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Rogerio Vivaldi, MD, has vivid memories of the first patient with Gaucher disease ever treated in Brazil with enzyme replacement therapy.
Rogério Vivaldi, MD
Rogério Vivaldi, MD, has vivid memories of the first patient with Gaucher disease ever treated in Brazil with enzyme replacement therapy (ERT ). The patient was a shy 14-year-old boy struggling to play soccer, even though he had bone pain, an enlarged spleen, and bleeding events due to low platelet levels.
After several months of ERT, the patient had grown nearly 22 inches, his spleen and platelets were normal, and he was no longer hesitant to speak.
Today, that patient is in his early 30s, is healthy, and recently was married.
And Vivaldi, the physician who treated him, is now Head of Rare Diseases at Genzyme Corporation, which developed the drug that altered the lives of both the patient and his doctor.
“He had his life transformed by therapy, but at the same time that transformed my life because it showed me that good medicines could really transform and change the natural history of a disease,” said Vivaldi in an interview during ISGH/ASHG 2011, where Genzyme commemorated its 30-year history with a dinner symposium.
“After 20 years, it’s amazing how people sometimes even forget what the disease was,” he said. “I still remember the very difficult days when I was accompanying people to funerals because not everybody was succeeding, or because not everybody had therapy.”
Vivaldi, who launched and built Genzyme Brazil, is focused these days on the next chapter in the company’s history. He has been with Genzyme for 16 years, attaining his current executive team position in November.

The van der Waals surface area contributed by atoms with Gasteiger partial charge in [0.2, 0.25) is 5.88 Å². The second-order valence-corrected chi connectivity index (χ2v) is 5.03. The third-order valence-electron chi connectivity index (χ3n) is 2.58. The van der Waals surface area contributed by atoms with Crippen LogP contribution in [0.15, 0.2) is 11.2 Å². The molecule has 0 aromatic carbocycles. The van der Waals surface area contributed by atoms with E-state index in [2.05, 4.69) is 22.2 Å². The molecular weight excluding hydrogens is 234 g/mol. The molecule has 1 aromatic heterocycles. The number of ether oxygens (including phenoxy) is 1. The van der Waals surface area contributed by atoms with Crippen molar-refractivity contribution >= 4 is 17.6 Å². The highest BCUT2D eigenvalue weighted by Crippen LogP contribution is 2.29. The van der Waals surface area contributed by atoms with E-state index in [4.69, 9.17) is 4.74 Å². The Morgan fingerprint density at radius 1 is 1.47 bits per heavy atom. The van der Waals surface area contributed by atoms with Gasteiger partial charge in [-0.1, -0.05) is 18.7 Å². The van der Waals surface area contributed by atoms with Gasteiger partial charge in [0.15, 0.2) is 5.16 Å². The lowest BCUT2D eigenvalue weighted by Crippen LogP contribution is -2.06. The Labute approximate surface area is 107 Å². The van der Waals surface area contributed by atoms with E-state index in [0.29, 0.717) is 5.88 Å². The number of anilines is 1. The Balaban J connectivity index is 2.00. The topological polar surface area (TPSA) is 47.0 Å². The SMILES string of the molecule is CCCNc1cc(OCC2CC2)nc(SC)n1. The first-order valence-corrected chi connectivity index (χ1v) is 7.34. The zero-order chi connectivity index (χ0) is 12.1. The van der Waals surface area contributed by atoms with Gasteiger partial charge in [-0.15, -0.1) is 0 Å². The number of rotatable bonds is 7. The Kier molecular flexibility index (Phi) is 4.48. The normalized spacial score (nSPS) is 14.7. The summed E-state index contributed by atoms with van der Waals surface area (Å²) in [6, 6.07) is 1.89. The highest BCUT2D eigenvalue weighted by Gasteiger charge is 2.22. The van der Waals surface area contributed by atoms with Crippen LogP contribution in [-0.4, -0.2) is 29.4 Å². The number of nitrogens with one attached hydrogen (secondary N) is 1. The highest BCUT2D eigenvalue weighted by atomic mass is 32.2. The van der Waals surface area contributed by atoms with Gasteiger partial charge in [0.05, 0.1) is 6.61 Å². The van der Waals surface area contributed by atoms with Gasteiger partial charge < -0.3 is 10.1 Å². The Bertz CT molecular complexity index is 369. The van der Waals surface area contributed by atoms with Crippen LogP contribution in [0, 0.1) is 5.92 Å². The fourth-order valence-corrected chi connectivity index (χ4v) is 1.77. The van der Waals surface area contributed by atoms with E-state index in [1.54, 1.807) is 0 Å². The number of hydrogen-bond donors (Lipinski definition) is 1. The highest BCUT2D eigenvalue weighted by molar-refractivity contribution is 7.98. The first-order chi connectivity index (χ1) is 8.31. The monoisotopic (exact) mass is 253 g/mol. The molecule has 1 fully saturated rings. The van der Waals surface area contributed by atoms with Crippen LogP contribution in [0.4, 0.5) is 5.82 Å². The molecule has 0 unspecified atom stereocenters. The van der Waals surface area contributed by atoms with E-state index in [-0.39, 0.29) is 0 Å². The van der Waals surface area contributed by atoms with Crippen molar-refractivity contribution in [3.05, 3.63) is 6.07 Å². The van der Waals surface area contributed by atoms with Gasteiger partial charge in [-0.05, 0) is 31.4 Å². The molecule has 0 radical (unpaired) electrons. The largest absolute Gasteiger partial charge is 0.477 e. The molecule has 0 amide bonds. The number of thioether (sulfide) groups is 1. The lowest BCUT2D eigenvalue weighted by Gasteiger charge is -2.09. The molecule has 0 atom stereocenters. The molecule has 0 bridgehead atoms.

Since its founding in 1981, the Cambridge, Massachusetts- based company has grown from a fledgling biopharmaceutical start-up with 21 employees to a company with a worldwide workforce of approximately 10,000 people and $4.05 billion in revenues. Sanofi-aventis acquired Genzyme in April.
One priority facing Vivaldi is remedying manufacturing issues that have affected the supplies of 2 drugs in its product line for patients with lysosomal storage disorders: Cerezyme® (imiglucerase for injection), the foremost ERT for type I Gaucher disease, and Fabrazyme® (agalsidase beta), used to treat Fabry disease.
The company has informed healthcare providers that Cerezyme supplies will be tight through January, with dosing schedules affected for some patients, and that supplies of Fabrazyme will be “significantly restricted” while the company works to get a new manufacturing facility in Framingham, Massachusetts, operational.
The plant is expected to begin producing Fabrazyme during the first quarter of 2012, enabling the company to improve production of Cerezyme, which now shares a facility with Fabrazyme.
The production process for ERT s is challenging, Vivaldi noted. Cerezyme, for instance, is produced in bioreactors containing Chinese hamster ovary cells that express the needed enzymes from amplified human DNA (Clin Invest 2011;1(2):285—293).
“It is very complex when you do biologic manufacturing because (the output) depends on the cell,” said Vivaldi. “The cells are the ones that are producing the proteins. You never know exactly how much will be produced.”
Vivaldi said Genzyme remains committed to developing drugs for patients with rare genetic diseases, and that the company maintains charitable programs for those who cannot afford the therapeutics.
“This is a commitment beyond the supplies, a commitment that we will continue to do what we did for years,” said Vivaldi.
Although the number of patients with such disorders is minuscule compared with those whose diseases are broad public health problems, their needs are pressing and deserve attention, Vivaldi indicated.
“Someone who has a rare disease has the same right as someone who has malaria or tuberculosis,” he said. “…These patients deserve to be treated.”